So, in this case, all agents as participants in the GR Round would not be able to know their social position or plurality “score” in advance.

I had a call about this with @erich yesterday. In his presentation on “Plural Funding at Funding the Commons”, he mentioned using EAS, etc., for Plural QF.

However, I personally feel that the number of attestations/certification as attendees / POAP distributed in the first place is STILL small.

Therefore, DeCartography intentionally does not “analyze data” but generates a social graph based on intuitive classification (Schelling Point) by crowd workers. Hence, DeCartography holds a unique position among Relational Oracles, and even if EAS grows or decides to acquire off-chain data, I think it is possible to integrate them and locate them in the social identity layer of Plural QF.

at last, I really appreciate your feedback to build.
more info (almost still WIP) is here


Hey @koday sorry for the late response! But yes, these are two important points to consider. Aside from what Taka has said, I want to offer my own thoughts, since we may diverge in some ways.

As for the question of whether there’s enough data: I think it is possible to get enough data to do something meaningful, and the idea that @erich and I have had is to use passport stamps as identity markers, rather than using on-chain events. We hope that by looking at a few well-chosen “special” stamps that are relevant to the funding round in question, you can get good results.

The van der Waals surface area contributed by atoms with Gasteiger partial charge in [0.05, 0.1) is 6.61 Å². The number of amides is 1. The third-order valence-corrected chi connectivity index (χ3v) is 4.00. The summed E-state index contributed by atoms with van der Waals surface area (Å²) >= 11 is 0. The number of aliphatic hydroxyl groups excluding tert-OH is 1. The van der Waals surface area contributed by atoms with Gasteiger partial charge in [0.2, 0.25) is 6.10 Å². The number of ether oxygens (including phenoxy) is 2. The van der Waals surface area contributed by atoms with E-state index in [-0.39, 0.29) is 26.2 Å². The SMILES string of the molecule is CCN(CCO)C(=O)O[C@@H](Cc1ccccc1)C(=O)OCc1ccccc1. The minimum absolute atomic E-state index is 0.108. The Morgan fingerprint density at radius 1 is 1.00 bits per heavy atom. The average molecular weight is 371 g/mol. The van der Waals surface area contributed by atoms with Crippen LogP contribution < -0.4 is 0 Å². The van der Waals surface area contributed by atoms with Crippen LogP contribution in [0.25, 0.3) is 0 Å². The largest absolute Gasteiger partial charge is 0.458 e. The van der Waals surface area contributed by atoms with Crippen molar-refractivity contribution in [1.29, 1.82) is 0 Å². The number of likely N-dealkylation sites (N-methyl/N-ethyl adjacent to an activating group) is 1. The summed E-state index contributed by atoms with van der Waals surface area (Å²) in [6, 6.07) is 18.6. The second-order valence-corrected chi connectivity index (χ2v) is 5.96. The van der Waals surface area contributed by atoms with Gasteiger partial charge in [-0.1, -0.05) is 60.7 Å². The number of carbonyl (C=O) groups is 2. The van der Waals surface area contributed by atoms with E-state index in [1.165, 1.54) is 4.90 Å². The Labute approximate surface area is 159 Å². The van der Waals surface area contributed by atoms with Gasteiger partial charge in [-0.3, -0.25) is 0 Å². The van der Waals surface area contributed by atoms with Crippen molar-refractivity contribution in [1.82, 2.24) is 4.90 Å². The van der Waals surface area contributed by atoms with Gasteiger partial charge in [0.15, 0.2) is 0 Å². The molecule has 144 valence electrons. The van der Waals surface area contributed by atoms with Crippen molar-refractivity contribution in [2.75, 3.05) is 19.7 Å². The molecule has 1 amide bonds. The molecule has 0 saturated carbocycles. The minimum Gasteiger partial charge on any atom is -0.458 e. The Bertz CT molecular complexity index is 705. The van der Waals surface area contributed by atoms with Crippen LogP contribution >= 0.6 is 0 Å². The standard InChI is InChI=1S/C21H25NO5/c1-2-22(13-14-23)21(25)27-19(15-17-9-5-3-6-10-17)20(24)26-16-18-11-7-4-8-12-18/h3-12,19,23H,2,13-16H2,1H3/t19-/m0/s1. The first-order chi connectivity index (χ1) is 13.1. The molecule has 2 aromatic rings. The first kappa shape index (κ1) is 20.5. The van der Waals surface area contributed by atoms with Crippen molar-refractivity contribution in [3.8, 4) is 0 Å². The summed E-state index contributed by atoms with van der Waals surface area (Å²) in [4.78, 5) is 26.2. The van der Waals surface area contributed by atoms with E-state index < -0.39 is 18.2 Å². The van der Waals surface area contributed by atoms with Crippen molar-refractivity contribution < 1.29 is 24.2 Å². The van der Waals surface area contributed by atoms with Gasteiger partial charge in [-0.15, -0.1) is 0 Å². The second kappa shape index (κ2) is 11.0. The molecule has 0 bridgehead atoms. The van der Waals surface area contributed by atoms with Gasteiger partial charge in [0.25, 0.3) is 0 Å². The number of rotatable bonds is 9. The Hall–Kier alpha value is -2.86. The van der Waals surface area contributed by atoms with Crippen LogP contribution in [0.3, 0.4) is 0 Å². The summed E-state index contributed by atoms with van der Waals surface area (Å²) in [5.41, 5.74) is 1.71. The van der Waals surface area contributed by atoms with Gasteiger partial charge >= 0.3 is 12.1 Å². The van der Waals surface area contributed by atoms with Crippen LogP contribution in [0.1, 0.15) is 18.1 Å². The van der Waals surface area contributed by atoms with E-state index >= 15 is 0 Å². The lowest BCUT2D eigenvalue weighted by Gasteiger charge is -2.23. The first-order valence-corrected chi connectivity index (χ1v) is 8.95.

As for openness of data, and whether or not that creates an opportunity for strategizing – you’re right that if everyone can see the data that CO-CM uses, they can strategize, which we probably don’t want. In particular, under CO-CM, there can be situations where an agent’s funding impact would go down if they claimed a new identity marker. So agents might be shy away from claiming certain markers. But we definitely want to encourage agents to claim all the identity markers they can, especially since these markers are really passport stamps (and from the passport perspective, more stamps are always good since they mean you’re less likely to be a Sybil). So, I’m tweaking the algorithm so that it always rewards agents for claiming more stamps/ identity markers. It probably won’t have the same mathematical properties as the old algorithm, but I think the tradeoff will be worth it in this context.